CBS entertainment chief goes on defensive over programming diversity

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CBS entertainment head Nina Tassler was put on the hot seat Thursday at TV critics’ press tour regarding her network’s diversity —or perceived lack thereof.

Days after ABC touted a programming slate rife with varied faces and voices (“Black-ish,” “Cristela,” “How to Get Away With Murder,” “Fresh off the Boat,” etc.), CBS took the stage to promote its new fall shows —shows that look largely homogeneous by comparison.

“We don’t look at fall as the defining mark of giving us our diversity quota,” Tassler said, noting that African-American actress Halle Berry is the star of the network’s big summer “event” series, “Extant.”

A reporter pointed out that no other supporting character on “Extant” is a minority — even Berry’s robotic son on the show is white.

Tassler held up “Elementary” co-star Lucy Liu as an example of diversity in CBS’s lead character casting, as well as Maggie Q, an actress of Vietnamese descent, in the upcoming drama “Stalker.”

<b><i>Maggie Q stars in the new fall drama “Stalker.” (Photo courtesy CBS)</i></b>

Maggie Q stars in the new fall drama “Stalker.” (Photo courtesy CBS)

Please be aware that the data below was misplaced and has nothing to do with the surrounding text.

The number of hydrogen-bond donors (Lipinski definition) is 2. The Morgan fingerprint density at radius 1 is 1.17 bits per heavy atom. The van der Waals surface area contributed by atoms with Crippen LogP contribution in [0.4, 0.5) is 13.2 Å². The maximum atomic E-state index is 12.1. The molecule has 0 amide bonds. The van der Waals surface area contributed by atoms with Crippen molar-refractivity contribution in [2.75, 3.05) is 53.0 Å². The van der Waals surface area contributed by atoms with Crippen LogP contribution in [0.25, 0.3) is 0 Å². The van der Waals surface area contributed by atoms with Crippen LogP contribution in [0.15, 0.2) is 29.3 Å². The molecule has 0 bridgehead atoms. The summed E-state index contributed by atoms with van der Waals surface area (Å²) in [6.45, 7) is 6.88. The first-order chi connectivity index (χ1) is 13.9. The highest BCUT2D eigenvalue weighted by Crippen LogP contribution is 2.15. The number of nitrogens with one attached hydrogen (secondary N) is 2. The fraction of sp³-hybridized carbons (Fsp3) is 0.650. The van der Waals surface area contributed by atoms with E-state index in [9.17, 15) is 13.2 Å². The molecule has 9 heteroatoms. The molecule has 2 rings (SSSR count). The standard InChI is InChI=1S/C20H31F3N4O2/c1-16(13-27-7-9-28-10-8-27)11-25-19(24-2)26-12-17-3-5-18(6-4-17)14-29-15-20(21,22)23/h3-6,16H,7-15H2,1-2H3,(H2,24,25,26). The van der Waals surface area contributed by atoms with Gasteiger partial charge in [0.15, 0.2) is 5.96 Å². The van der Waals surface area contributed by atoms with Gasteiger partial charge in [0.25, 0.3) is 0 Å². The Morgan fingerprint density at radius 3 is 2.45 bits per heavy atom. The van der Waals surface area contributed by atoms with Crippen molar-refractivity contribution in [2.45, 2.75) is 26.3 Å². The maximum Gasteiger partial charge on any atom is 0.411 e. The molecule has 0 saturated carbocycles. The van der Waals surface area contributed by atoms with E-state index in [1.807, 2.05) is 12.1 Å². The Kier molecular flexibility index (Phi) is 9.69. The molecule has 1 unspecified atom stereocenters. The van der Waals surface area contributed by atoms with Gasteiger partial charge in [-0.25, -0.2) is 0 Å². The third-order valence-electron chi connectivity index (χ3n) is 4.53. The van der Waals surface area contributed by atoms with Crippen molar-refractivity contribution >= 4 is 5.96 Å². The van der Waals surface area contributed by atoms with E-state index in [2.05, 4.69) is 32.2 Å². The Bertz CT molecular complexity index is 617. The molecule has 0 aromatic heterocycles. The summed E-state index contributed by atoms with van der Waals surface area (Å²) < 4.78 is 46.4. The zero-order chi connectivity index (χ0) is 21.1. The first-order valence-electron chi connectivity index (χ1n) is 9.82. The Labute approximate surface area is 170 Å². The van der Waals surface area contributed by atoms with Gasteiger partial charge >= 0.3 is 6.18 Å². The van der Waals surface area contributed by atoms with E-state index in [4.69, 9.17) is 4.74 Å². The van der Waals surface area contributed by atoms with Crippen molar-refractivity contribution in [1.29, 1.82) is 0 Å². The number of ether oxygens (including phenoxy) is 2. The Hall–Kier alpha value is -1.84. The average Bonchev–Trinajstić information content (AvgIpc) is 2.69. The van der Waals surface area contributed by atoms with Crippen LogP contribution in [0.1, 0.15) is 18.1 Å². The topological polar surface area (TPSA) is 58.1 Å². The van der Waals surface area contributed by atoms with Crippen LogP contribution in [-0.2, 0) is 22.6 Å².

“These are leads,” Tassler said. “These are formidable roles.”

That’s true. But it’s one thing to cast a minority actress in a lead role, and it’s another to have that character’s voice and experience reflect something beyond the mainstream —something unique to that character’s culture or heritage. That’s not really the case in “Elementary,” and I didn’t see it in the pilot of “Stalker.”

For the most part, ABC’s new crop of shows —especially in the comedy arena —not only are brimming with minority actors, they’re telling the characters’ non-traditional stories with subject matter that reflects the casts’ diversity.

Another reporter brought up that CBS’s comedies are especially white, which led Tassler to hold up the new sitcom “The McCarthys” as an example of incorporating different voices into the schedule.

“The McCarthys” revolves around a gay white man and his close-knit Irish-American family in Boston. It’s based on Second City alum Brian Gallivan’s life.

Tassler also said it’s important to consider more than just primetime when you look at diversity, noting the network’s varied panel on its daytime chatfest, “The Talk.”

“It’s a goal of ours not just in front of the camera,” Tassler said about the topic that’s emerged as a focal point of this summer’s press tour. “It’s always a conversation and it’s always a goal.”

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